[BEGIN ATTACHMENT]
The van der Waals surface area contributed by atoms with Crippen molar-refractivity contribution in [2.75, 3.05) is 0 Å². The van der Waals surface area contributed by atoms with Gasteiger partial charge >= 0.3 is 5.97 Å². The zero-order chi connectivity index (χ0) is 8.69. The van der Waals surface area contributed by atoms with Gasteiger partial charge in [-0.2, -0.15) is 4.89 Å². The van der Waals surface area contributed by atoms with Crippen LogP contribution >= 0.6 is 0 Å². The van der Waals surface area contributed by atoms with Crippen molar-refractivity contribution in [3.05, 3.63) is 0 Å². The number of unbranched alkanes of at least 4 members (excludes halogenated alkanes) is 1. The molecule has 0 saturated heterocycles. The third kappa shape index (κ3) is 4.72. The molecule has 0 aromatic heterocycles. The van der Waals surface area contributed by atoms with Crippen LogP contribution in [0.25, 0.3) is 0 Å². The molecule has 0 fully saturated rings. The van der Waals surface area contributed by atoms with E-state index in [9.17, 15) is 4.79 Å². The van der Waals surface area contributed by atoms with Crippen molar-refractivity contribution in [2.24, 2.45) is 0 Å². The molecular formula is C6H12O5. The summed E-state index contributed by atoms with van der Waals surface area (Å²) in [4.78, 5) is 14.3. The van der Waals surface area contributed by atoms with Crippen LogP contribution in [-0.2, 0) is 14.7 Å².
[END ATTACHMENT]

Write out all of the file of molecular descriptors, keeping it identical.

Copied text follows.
The van der Waals surface area contributed by atoms with Crippen molar-refractivity contribution in [2.75, 3.05) is 0 Å². The van der Waals surface area contributed by atoms with Gasteiger partial charge >= 0.3 is 5.97 Å². The zero-order chi connectivity index (χ0) is 8.69. The van der Waals surface area contributed by atoms with Gasteiger partial charge in [-0.2, -0.15) is 4.89 Å². The van der Waals surface area contributed by atoms with Crippen LogP contribution >= 0.6 is 0 Å². The van der Waals surface area contributed by atoms with Crippen molar-refractivity contribution in [3.05, 3.63) is 0 Å². The number of unbranched alkanes of at least 4 members (excludes halogenated alkanes) is 1. The molecule has 0 saturated heterocycles. The third kappa shape index (κ3) is 4.72. The molecule has 0 aromatic heterocycles. The van der Waals surface area contributed by atoms with Crippen LogP contribution in [0.25, 0.3) is 0 Å². The molecule has 0 fully saturated rings. The van der Waals surface area contributed by atoms with E-state index in [9.17, 15) is 4.79 Å². The van der Waals surface area contributed by atoms with Crippen molar-refractivity contribution in [2.24, 2.45) is 0 Å². The molecular formula is C6H12O5. The summed E-state index contributed by atoms with van der Waals surface area (Å²) in [4.78, 5) is 14.3. The van der Waals surface area contributed by atoms with Crippen LogP contribution in [-0.2, 0) is 14.7 Å².